- January 27, 2021
If you’ve seen “Hello, Dolly!” on the stage or in the movies, you will, no doubt, remember the waiter’s gallop scene — roughly nine minutes of choreographed chaos.
Now picture it reduced to six minutes in the middle of a pandemic — in the midst of rules for face masks and social distancing.
Such was the task for Lindsey D. Smith, a Windermere resident and the choreographer for the Garden Theatre’s new stage show, “Hello, Dolly!”
“The dancing number is … about people falling in love,” Smith said. “So how do you do (the musical number) …without people touching each other? We came up with the idea of using ribbons so people could be connected but not touch.
“It started to infiltrate in the entire show,” she said. “Dolly is a matchmaker, and she connects lives, so it became incredible, and it came out beautifully, but it’s not anything like you would have approached the show if you didn’t have the restrictions or the creativity.”
There were other challenges, too, such as learning to sing and dance while wearing masks.
“Everyone had their own corner where they could take off their mask and breathe,” Smith said.
“The waiters dance between scenes … and they are dancing so hard, and I’m so proud of them,” she said. “And they’re doing it in a mask. … By the end of that, everyone is applauding. … You can tell how much work they’re putting into it. … they’re working so hard.”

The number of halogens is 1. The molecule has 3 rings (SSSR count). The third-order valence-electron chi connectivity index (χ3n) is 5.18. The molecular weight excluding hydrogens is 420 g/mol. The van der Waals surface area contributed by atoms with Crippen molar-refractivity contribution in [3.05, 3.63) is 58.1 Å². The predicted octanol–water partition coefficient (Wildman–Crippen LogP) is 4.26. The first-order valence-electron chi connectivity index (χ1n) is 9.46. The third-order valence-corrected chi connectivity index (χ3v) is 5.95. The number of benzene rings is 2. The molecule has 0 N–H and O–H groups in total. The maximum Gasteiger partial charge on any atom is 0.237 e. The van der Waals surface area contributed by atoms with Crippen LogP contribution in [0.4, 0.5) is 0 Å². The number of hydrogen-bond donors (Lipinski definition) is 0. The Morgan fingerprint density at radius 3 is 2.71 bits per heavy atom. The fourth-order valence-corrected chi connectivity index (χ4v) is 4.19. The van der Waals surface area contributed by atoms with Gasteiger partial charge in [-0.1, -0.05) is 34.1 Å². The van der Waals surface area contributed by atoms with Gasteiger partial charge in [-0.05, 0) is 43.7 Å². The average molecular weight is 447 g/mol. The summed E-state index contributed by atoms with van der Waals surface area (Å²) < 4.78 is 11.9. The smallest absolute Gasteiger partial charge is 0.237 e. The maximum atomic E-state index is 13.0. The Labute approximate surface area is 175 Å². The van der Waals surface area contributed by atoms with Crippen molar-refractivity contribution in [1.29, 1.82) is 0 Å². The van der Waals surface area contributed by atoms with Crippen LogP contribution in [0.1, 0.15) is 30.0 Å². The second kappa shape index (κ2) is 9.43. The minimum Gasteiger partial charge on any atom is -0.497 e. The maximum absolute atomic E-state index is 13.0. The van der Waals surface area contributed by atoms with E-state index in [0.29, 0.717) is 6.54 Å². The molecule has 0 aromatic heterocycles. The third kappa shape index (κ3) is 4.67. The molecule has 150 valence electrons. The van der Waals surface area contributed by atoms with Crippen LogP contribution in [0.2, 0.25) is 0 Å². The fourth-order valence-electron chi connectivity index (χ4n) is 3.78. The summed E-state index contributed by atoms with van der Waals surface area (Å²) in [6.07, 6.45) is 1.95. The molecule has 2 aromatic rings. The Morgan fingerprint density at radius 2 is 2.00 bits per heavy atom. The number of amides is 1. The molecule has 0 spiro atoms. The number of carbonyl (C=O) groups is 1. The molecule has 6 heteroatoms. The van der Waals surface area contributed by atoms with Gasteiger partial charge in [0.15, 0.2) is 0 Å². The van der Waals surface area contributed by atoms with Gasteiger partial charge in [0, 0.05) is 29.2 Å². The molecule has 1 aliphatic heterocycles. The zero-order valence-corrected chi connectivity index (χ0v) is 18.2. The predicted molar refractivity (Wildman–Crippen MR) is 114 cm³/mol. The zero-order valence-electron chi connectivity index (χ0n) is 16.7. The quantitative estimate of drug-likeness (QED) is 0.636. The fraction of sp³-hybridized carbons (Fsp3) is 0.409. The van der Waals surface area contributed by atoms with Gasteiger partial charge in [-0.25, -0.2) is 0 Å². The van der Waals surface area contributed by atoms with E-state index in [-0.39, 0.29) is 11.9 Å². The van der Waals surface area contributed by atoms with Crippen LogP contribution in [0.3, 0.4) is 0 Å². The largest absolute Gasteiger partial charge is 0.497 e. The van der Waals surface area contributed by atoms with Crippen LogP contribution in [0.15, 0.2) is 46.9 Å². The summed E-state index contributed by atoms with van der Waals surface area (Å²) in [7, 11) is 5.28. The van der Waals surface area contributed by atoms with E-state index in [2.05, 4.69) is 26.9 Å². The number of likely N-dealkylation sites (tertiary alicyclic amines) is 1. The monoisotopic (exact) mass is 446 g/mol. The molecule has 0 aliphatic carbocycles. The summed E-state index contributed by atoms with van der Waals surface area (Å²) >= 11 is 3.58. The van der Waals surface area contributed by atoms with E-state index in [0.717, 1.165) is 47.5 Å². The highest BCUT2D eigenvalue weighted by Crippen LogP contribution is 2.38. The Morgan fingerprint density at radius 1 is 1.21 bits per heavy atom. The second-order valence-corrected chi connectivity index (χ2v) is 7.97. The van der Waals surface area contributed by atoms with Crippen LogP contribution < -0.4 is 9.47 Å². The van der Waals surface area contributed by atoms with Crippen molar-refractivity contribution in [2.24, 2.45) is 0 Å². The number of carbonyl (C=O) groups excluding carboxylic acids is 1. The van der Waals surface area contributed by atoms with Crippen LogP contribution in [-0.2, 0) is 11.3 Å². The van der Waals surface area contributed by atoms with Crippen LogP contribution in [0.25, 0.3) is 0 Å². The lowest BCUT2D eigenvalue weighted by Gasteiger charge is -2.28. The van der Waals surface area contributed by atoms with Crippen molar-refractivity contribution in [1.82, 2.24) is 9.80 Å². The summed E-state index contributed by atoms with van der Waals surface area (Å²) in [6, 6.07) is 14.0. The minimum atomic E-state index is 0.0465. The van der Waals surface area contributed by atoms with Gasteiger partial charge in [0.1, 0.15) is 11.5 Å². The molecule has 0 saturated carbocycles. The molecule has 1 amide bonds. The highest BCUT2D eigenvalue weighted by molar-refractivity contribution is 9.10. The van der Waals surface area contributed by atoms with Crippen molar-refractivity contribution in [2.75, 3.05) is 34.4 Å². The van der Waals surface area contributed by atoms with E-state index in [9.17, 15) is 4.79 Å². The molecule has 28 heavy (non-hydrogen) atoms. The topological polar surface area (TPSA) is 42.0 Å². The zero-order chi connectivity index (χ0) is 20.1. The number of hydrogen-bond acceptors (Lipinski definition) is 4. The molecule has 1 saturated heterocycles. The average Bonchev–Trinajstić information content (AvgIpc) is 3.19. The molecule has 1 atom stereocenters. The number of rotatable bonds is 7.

All of the choreography was written by Smith, which was easier than taking the former choreography and making changes to adhere to COVID-19 safety standards, she said.
“We’re not touching each other, and (we are) prop tracking,” Smith said. “Like in the waiter’s gala, they’re normally carrying trays and plates. … We didn’t want people handing things to each other. So everyone has a napkin and a tray, so you had to choreograph the tracking of those trays. Everyone had to keep track of their tray and their napkin.”
Lillie Thomas is portraying Irene Molloy in her Garden Theatre debut.
Irene is a widow and a beautiful, smart, fun-loving milliner with a hat shop in New York. Dolly has introduced her to Horace Vandergelder, but she yearns for romance.
To portray her character, Thomas looked to her aunt, Novella Thomas, for inspiration.
“She’s a smart woman, she’s very devoted to those around her, especially her late husband, she was always devoted to him,” Thomas said. “She owned a business, but she was always fun, loving and super smart, and she would find a fun and loving way to teach you lesson.”
The modified rehearsals were a challenge, she said. “But it forces us as actors to use other things in our tool box to pull those emotions and bring those characters out more.”
The dancing scenes track the progression of love, from the initial meeting to feeling the love and seeing it progress, Thomas said.
“It’s great to see that the ribbons are incorporated into that and presenting that as love.”
“I think people are excited to be back in the theater and seeing live art,” Smith said. “But our performers will be wearing masks. That’s a reflection of what’s going on around us right now. … I think the masks disappear when they come out.”
“Hello, Dolly!” is presented by Bob and Dianna Duffy and directed by Joseph C. Walsh.